5 orders of magnitude in concentration for each DFAA solution following its release but before contact with mud snails much beyond the perimeter of the inner test arena.
We examined the DFAA dynamics between estuarine water and two mud snail prey species.
Total DFAA fluxes from clams and fiddler crabs were calculated from the molar quantities of the individual amino acids released in a given period of time (Table 3).
We compared individual DFAA concentrations of clam mantle and fiddler crab body fluids (Table 4).
To distinguish between the influences of DFAA and other potential chemical effluxes from prey, we introduced solutions mimicking the amino acid ratios and total concentrations released from injured hard clams and fiddler crabs (mixtures; Table 4).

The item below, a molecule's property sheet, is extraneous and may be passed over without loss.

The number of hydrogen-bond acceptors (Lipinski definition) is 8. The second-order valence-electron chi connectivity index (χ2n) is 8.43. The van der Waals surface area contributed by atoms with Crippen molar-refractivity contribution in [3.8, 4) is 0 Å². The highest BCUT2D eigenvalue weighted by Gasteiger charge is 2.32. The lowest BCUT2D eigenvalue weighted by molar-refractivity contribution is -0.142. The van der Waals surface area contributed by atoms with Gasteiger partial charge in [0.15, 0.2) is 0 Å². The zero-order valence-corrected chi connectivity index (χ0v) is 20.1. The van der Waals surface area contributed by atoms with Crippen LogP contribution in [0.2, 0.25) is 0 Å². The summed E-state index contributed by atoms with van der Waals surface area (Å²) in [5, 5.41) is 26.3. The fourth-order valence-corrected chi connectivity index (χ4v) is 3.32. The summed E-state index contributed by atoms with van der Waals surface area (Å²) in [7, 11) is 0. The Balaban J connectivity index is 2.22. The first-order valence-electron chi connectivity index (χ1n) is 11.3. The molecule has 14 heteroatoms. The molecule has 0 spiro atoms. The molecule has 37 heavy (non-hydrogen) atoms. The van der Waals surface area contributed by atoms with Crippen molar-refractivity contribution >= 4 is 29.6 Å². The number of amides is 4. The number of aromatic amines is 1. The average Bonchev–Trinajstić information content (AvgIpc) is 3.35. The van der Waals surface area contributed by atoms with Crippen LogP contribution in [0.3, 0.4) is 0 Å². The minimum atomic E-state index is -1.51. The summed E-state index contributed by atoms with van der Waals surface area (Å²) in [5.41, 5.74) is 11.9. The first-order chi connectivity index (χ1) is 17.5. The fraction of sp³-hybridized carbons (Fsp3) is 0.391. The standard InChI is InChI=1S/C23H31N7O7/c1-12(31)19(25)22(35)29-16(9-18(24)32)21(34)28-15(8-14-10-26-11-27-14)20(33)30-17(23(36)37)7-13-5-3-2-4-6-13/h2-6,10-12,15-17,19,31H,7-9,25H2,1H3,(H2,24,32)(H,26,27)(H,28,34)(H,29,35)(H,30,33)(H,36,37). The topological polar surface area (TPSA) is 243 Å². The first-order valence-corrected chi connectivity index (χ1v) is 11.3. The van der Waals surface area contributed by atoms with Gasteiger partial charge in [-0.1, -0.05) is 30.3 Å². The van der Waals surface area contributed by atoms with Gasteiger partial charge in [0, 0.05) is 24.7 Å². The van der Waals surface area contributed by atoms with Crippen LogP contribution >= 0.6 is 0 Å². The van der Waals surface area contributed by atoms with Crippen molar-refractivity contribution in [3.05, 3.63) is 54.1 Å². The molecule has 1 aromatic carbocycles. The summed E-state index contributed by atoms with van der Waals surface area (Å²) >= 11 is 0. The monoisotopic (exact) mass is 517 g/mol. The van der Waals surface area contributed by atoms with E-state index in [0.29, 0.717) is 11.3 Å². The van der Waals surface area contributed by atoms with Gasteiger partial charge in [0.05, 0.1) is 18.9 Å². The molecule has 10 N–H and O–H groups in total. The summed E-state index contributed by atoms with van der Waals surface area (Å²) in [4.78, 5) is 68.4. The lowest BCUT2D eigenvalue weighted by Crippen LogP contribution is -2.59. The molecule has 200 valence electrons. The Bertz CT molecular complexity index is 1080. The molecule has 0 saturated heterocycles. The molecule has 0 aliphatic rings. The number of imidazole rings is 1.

We examined the effects of chemical composition by reformulating the injured prey DFAA mixtures into blends and adjusting their delivery.
To elucidate the roles of DFAA concentration and fluid input rate in the attraction of mud snails to stimulant sources, we focused on variations of these parameters while holding DFAA composition constant.
For mud snails, DFAA solutions differing in composition and concentration are equally attractive when released at a constant flux, the product of concentration and fluid input rate.
With the exception of crustaceans and teleost fishes, DFAA uptake by marine organisms is nearly universal.